Quad leaders define the Indo-Pacific century

TOKYO – “Namaste. Good morning. Konnichiwa. And from Australia, g’day.” So spoke Australian Prime Minister Scott Morrison from Sydney, a short while after midnight Saturday, as he joined via videoconference the first-ever leaders’ meeting of the Quadrilateral Security Dialogue.

“It’s not yet dawn” Down Under, he said, “but we join together as Quad leaders of nations to welcome what I think will be a new dawn in the Indo-Pacific.”

It was a fitting opening to what many believe to be the core policymaking platform for the Indo-Pacific region. But while the unspoken glue of the Quad is unquestionably the need for a vehicle to face the rise of China, the Biden administration, which arranged the summit, made efforts to pad the agenda so as to dilute the “anti-China” flavor.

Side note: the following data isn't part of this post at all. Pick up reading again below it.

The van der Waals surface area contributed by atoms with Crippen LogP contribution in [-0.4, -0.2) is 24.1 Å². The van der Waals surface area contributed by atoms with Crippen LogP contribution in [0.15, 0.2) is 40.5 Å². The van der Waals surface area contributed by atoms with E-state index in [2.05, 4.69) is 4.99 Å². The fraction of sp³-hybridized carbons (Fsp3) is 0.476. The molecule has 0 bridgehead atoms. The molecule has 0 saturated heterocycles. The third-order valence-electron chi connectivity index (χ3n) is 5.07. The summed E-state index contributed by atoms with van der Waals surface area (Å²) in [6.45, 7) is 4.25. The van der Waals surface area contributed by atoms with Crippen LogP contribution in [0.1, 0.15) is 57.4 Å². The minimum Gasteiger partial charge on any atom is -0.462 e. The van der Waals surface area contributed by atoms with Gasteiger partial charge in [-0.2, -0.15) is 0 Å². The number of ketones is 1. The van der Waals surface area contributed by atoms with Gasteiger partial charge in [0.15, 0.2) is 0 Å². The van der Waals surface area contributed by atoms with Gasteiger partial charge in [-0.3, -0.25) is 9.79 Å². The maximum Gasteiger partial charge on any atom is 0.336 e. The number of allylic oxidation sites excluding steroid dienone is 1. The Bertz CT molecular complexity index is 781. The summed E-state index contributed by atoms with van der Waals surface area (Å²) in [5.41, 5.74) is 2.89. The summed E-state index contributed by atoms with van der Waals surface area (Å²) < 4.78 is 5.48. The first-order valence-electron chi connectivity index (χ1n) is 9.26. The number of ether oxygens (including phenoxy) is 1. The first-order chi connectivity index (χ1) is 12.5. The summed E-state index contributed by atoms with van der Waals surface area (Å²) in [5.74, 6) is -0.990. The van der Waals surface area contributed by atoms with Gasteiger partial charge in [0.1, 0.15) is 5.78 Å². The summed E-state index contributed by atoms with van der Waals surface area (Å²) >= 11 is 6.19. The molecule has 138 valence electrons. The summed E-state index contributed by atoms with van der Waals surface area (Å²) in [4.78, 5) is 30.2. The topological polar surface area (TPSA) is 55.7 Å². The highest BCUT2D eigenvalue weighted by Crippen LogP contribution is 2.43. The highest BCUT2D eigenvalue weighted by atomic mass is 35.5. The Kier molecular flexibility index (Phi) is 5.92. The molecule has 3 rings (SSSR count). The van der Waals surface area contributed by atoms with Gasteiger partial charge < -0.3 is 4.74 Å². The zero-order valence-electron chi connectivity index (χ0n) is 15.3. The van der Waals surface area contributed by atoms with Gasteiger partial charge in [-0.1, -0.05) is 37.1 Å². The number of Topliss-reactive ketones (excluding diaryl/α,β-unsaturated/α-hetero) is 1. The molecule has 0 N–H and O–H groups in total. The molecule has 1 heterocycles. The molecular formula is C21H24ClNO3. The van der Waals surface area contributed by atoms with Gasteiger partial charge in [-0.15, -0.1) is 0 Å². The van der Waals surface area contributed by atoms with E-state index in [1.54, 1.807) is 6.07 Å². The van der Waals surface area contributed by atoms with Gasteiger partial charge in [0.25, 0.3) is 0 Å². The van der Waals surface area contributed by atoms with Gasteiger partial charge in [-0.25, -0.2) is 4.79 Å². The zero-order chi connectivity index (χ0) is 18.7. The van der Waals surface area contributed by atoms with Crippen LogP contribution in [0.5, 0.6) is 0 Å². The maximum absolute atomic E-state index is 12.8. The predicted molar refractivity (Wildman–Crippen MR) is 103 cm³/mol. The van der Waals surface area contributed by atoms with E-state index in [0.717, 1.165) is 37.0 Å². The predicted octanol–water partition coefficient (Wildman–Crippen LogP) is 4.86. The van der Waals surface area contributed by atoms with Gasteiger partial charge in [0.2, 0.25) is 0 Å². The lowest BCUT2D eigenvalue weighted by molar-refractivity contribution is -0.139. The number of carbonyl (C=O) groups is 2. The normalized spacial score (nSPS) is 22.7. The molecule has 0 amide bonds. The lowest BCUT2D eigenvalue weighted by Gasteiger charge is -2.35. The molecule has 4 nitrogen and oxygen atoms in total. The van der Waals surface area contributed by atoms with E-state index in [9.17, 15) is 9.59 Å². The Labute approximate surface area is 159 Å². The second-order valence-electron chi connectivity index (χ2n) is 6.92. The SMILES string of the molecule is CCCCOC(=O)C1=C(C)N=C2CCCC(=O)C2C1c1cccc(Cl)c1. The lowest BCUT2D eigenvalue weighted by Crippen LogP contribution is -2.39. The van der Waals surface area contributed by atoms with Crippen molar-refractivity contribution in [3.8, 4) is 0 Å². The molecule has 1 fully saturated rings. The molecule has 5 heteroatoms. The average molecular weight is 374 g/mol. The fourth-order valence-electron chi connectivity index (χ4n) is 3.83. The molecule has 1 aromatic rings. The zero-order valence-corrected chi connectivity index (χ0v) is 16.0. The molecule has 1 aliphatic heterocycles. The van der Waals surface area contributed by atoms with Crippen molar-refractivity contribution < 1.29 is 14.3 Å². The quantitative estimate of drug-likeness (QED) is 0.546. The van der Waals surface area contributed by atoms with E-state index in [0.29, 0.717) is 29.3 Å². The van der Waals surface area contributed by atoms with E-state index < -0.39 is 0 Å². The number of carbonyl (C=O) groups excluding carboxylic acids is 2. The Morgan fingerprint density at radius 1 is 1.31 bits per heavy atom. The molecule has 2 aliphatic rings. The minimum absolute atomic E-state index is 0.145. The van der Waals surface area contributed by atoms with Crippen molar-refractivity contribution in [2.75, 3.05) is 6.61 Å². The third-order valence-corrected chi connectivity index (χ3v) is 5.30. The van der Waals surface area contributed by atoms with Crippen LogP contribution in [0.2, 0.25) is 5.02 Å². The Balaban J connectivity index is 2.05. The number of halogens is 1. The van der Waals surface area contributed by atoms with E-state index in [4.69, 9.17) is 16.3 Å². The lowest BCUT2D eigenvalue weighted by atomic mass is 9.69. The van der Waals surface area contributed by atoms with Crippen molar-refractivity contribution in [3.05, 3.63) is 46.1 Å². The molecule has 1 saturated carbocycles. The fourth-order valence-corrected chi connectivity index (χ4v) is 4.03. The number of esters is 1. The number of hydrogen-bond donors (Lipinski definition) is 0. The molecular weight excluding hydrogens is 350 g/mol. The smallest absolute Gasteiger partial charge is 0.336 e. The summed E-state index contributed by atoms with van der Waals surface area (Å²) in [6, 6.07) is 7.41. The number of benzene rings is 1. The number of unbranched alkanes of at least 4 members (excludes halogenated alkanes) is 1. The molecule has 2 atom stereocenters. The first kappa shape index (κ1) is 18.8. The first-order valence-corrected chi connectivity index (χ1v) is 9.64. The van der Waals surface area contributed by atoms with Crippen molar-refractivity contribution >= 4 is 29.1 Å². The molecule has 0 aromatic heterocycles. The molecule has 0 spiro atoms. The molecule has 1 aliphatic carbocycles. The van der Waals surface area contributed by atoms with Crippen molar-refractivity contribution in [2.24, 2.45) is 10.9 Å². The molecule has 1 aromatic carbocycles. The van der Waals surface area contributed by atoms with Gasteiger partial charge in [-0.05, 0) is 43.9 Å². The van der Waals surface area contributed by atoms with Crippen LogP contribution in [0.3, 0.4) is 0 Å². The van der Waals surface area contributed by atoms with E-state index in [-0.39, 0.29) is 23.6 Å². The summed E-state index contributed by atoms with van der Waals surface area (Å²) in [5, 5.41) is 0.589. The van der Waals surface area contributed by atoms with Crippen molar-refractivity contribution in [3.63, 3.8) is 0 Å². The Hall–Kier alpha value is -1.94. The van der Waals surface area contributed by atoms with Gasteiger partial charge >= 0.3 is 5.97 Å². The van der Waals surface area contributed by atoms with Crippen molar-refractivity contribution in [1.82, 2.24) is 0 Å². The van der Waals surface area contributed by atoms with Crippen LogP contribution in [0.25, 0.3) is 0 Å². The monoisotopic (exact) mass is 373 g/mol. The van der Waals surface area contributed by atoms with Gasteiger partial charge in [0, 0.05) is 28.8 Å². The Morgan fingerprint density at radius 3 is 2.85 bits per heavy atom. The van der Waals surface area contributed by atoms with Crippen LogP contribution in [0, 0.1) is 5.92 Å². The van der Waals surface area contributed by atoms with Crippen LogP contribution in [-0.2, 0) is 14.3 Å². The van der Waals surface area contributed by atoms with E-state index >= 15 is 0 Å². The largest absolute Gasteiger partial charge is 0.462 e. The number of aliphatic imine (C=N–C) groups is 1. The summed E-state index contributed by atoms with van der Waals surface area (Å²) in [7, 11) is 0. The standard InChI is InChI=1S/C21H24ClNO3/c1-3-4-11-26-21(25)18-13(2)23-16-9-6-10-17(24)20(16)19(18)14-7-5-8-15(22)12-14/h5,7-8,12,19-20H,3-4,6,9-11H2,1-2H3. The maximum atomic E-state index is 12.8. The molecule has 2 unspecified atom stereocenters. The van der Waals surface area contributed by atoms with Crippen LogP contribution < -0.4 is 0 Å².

The leaders took on a range of issues beyond security, including climate change, the pandemic and future technology standards.

They agreed to aim for an in-person gathering by the end of the year. Japan’s Suga seemed eager for a “Quad Plus,” proposing to work with such countries as ASEAN members to pursue a free and open Indo-Pacific. (NIKKEI)